Historic English counties return 49 years after renaming ‘travesty’
Cumberland and Westmorland - two of England’s historic counties - returned to the municipal map on Saturday after the “travesty” of their abolition half a century ago.
The county council of Cumbria - created as part of Edward Heath’s much-criticised local government reorganisation of 1974 - was on Friday night abolished, along with its six districts. It had replaced the historic Lakeland counties of Westmorland and Cumberland, which date back to at least the 12th-century, and part of Lancashire known as Furness.
From Saturday, Cumbria is replaced by two unitary authorities - Cumberland, and Westmorland and Furness.
The boundaries are not exactly the same - around a quarter of historic Cumberland around the town of Penrith is in the new Westmorland and Furness council.
'This is great news'
But campaigners welcomed the return of the names, although others are disappointed Cumbria still remains as a ceremonial county with a lord lieutenant.
Lord Eric Pickles, who championed traditional counties during his time as communities secretary, said: “This is great news. People live in Cumberland and Westmorland - they don’t live in Cumbria.
“Cumbria was a creation of the madness of the 1970s when politicians and bureaucrats decided people live in different places.
“I am a regular visitor to the Lakes and there is a difference between Cumberland and Westmorland; you can feel it. It’s a good thing that we recognise our roots.”
Henry Smith, Tory MP and co-chairman of the All-Party Parliamentary Group on Historic Counties, said: “I welcome the return of Westmorland and Cumberland. We should recognise our heritage across the UK.
“People identify with their historic local counties. What happened in 1974 was a travesty and it damaged the historic links stretching back centuries.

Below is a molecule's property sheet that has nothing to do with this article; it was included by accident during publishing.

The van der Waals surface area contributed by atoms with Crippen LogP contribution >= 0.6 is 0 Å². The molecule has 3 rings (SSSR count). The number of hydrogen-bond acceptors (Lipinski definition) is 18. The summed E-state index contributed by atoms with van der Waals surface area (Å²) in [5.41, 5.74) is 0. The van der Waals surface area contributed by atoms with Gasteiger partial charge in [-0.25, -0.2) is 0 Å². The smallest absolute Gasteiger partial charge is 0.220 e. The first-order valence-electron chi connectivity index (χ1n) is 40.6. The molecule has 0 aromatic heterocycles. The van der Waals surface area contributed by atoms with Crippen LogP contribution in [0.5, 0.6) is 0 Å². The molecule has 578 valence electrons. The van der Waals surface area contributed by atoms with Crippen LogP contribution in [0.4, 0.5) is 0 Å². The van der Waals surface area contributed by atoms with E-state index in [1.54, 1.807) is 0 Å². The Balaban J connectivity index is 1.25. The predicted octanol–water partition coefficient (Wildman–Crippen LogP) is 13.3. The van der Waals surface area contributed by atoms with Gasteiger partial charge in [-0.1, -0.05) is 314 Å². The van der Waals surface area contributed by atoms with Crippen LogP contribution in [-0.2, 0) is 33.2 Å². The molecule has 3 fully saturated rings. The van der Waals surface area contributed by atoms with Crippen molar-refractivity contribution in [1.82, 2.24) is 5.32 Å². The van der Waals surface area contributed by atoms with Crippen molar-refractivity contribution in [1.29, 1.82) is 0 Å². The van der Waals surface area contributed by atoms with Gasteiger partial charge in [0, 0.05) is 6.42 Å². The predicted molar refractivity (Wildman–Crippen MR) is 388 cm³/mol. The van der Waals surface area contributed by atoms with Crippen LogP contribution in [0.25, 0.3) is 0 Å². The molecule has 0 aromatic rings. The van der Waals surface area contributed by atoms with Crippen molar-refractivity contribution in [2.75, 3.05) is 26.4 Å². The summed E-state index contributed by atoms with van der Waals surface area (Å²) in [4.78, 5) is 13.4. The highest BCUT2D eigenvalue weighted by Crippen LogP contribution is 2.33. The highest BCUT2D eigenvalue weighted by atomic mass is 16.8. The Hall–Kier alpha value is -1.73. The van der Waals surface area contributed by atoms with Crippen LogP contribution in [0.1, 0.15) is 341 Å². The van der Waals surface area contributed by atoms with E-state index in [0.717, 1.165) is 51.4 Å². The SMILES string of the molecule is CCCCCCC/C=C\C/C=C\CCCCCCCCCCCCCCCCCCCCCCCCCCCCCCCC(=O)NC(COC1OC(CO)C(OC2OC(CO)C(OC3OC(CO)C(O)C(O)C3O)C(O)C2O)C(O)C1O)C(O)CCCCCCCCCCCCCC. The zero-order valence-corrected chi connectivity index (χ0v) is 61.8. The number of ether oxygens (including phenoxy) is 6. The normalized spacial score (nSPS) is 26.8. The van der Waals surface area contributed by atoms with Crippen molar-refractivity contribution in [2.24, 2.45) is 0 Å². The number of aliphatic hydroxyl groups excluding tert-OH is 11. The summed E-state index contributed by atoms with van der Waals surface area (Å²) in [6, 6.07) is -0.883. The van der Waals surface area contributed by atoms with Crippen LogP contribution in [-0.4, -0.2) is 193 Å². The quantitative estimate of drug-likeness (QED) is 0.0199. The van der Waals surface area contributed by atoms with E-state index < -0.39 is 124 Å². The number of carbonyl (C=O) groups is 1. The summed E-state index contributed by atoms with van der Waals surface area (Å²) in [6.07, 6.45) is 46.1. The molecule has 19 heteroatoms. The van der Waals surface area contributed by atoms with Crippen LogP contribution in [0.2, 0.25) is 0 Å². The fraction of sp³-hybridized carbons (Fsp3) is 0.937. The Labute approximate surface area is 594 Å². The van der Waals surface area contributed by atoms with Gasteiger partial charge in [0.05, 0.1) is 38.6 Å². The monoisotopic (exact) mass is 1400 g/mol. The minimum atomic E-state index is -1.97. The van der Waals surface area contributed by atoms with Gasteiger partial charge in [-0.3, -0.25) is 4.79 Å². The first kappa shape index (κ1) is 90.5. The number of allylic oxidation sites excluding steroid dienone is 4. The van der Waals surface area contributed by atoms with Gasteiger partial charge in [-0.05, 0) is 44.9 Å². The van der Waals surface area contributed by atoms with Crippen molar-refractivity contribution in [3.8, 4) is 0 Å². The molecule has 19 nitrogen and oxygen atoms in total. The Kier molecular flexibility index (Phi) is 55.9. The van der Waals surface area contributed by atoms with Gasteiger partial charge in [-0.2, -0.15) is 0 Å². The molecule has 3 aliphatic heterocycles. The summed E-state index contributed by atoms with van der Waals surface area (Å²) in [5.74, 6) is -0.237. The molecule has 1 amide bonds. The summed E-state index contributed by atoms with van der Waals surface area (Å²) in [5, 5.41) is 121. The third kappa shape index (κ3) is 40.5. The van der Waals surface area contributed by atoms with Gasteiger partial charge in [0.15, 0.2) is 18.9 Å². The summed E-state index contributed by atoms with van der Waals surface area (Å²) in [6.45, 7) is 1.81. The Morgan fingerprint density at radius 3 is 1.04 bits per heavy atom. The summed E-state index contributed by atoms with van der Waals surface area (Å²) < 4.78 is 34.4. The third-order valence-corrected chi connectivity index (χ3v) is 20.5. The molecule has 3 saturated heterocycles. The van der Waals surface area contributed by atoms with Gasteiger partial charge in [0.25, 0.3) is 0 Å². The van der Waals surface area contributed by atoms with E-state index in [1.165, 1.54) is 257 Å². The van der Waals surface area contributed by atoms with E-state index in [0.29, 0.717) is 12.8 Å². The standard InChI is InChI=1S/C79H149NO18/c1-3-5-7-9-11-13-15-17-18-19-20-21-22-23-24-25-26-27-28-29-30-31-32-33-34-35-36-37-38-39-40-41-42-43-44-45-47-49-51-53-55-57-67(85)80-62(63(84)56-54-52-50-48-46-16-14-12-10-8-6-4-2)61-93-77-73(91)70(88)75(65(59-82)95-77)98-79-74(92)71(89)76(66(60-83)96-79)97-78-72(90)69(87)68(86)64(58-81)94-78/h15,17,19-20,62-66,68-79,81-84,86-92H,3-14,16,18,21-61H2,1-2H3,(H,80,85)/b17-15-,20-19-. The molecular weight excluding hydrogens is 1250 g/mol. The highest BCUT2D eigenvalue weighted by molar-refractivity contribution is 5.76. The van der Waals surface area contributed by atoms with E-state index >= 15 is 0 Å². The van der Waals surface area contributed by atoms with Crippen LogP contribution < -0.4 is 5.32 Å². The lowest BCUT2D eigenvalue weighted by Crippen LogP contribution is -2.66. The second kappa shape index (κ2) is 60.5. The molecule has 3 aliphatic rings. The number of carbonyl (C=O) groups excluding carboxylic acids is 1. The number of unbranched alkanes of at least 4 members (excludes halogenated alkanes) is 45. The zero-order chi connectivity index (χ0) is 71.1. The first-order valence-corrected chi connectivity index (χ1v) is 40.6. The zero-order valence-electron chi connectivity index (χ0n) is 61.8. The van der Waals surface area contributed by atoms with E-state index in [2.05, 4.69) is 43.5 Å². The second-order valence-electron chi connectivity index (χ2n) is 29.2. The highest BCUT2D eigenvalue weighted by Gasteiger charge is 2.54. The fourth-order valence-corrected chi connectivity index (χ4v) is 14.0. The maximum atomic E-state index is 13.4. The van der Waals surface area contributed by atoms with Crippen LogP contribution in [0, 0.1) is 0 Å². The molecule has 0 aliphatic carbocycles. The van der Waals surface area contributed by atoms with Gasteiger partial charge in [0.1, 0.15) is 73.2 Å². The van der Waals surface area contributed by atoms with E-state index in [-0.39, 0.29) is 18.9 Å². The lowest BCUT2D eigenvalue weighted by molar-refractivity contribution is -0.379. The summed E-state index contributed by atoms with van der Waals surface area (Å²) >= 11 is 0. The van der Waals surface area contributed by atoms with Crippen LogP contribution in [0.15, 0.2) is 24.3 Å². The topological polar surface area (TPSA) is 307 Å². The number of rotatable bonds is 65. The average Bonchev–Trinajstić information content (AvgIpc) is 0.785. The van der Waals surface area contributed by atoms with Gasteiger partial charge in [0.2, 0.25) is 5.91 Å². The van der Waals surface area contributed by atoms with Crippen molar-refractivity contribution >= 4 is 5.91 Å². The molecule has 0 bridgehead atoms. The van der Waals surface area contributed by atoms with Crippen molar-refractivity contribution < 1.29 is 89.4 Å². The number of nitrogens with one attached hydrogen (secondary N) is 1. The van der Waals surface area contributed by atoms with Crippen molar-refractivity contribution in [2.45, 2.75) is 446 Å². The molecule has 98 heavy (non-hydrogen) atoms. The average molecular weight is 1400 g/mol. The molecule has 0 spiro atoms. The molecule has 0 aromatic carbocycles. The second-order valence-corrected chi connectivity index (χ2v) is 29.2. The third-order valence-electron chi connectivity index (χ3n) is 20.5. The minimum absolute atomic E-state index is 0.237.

“As population patterns change, it’s important we have fixed reference points that hark back to our heritage and our sense of identity.”
Cumbria to remain name of police force
The name of Cumbria will remain in the names of various organisations such as the police force.
Gerard Dugdill, of the British Counties Campaign, said: “It’s nice to get Cumberland and Westmorland back; it’s a step in the right direction. But it’s still a complete mess and the ceremonial county will remain.
“There is a real county affiliation in the area. There’s still the local paper, the Westmorland Gazette. What we need is the media to stop using the word Cumbria.”
Steve Sherdley, from the Friends of Real Lancashire, said he was concerned people would start saying Barrow in Furness was in Westmorland - when it was historically in Lancashire - because of the new council name.
He said: “The only good thing is that the political tag ‘Cumbria’ will disappear from maps since by law they must show only administrative areas, not counties.
“Other than that and so far as counties go, the new authorities will present as big a dog’s breakfast as Cumbria ever did. We’ll have people saying that Barrow in Furness, Lancashire, is ‘in Westmorland’ because that is its council name. Another disaster for our real counties.”
'Small step forward'
Astrologer Russell Grant, founder of the Association of British Counties, welcomed the abolition of Cumbria.
He said: “Whilst I welcome the abolition of Cumbria County Council and the confusion, like so many other councils have caused over the last 50 years, we must remember that the two new councils taking over are just that — local government structures that can be created and abolished on the whim of politicians.
“We need to rediscover our historic counties that have remained unchanged throughout all the administrative chaos that began in 1888.
“If this change makes people think more about their true identity and the place where they truly belong and in so doing understand more about their ancient county roots, then it’s a small step forward.”